In the preface to his book Forbidden Beginnings: Jacqueline’s Tragedy, author William Rubin explains that this stand-alone novel delivers the back story of Chris Ravello, a trauma surgeon who will serve as a protagonist in the already published Forbidden Birth, also published in 2017. This is not a prequel in the way many prequels are, short novels ending with a cliffhanger that entices the reader to buy the next book in the series. This 191-page novel stands on its own and delivers a story with a conclusion. It is not a conclusion I enjoyed. I am not a fan of rainbows appearing over the good ship lollipop while ethereal happy music plays in the background but there is an audience for feel good endings. I am not trying to reveal the ending but I feel comfortable with setting the scene for what is to come.
There is a good story here with more than one serious medical problem examined. Dr. Chris Ravello is plagued with a condition described by a word so long that I still can’t appreciate it. Sufficient to say, it is brought on by stress. He is a trauma surgeon. That should be stressful enough to bring on many attacks. There is a crisis event in which Chris’s mother is attacked and remains in a coma for a long time. More stress for Chris. For the reader, there is an interesting discussion of diagnoses and treatments for coma victims. There is yet another horrible medical problem discussed but that would be a spoiler so I can’t list it here. This novel should interest folks in the medical field: nurses, EMT personnel, and students pursuing medical degrees or certificates.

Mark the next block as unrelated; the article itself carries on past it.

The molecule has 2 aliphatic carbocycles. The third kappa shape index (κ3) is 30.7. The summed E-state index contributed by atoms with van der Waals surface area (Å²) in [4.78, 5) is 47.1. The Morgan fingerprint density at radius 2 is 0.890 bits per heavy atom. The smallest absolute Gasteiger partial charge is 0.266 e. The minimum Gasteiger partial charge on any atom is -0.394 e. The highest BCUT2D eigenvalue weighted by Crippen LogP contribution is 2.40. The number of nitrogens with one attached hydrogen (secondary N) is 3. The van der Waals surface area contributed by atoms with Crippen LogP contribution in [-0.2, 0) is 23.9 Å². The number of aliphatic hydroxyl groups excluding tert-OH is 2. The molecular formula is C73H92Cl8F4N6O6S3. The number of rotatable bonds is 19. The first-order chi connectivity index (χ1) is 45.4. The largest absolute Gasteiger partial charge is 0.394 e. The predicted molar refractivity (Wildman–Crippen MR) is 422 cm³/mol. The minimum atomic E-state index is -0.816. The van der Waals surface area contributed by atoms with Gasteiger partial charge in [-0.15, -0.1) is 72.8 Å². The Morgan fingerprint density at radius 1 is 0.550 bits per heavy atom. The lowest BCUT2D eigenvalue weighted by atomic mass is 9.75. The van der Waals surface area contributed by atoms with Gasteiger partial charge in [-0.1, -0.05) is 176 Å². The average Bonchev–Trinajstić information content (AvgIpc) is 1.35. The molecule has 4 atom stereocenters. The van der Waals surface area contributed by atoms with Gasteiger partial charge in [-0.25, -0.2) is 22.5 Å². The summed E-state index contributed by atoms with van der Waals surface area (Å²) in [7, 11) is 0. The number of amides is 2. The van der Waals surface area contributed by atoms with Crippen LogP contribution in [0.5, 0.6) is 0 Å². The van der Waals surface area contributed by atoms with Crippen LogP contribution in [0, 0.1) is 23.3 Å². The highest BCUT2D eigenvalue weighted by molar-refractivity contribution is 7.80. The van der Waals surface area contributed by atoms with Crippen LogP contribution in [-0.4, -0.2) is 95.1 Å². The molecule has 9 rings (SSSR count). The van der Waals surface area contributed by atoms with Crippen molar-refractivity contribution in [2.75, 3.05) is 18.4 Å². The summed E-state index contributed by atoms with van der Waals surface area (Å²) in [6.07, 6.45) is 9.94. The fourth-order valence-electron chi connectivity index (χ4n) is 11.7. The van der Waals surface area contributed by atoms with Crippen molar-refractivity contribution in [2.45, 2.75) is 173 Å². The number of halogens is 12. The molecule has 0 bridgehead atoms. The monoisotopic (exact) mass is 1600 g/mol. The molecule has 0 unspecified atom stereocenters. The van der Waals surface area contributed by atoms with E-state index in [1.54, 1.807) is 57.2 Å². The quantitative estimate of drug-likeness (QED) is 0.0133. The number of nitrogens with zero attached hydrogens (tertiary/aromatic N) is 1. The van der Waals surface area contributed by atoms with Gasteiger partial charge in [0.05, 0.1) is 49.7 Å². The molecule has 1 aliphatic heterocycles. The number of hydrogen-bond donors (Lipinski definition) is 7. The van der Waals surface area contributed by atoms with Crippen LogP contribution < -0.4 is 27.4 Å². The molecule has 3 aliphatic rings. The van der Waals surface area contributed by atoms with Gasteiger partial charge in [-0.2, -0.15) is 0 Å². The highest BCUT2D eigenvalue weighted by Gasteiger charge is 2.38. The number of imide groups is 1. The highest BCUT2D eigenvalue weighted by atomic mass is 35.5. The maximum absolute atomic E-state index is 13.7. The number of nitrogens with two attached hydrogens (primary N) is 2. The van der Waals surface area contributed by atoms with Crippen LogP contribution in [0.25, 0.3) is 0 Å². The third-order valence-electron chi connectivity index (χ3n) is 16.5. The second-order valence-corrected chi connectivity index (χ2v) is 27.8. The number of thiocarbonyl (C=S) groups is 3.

This is a novel celebrating family values and how those values help people get through different types of crises. I felt it went overboard in this respect and at times I felt I was watching Ozzie and Harriet re-runs. Not all bad because Ozzie and Harriet were popular. There is an audience for this type of sugar-coated, optimistic, all-things-are-possible-if-you-believe world. And except for this rather saccharine view of the world, the story is well told even if at times it is rather slow moving.
Dr. Chris Ravello is a trauma surgeon at the top of his game. The long years of study are finally paying off and he is now in the position to train other doctors. He has enough money to secure a seven-figure mortgage on a dream home. He, his family, and his friends have dinners and get-togethers to congratulate each other on how well they have done and how perfect their world is. This goes on for 33 pages until Chris’s mother is attacked and hospitalized. The race is on to find a method of treatment that will save her life. Another race is on to find out the identities of the attackers so they can either be brought to justice or at least experience vengeance from Ravello and his life long friend, now a detective, Kevin Kennedy. Dr. Ravello feels that there can be other uses for his scalpel other than to save lives.
This moral conflict is played out in the rest of the novel. Is vengeance ever justified? Can good people do bad things if it leads to justice that can not be delivered through strictly legal means? Detective Kennedy and Dr. Ravello will conduct their own investigation in their own way. As an ex-police officer, I could not accept that a senior detective would go so far as to perform an armed assault with a trauma surgeon as a backup. But that is only one of the problems I had with the novel.
If you are looking for a story with a Utopian, rosy picture of the world, try this story. It is well written.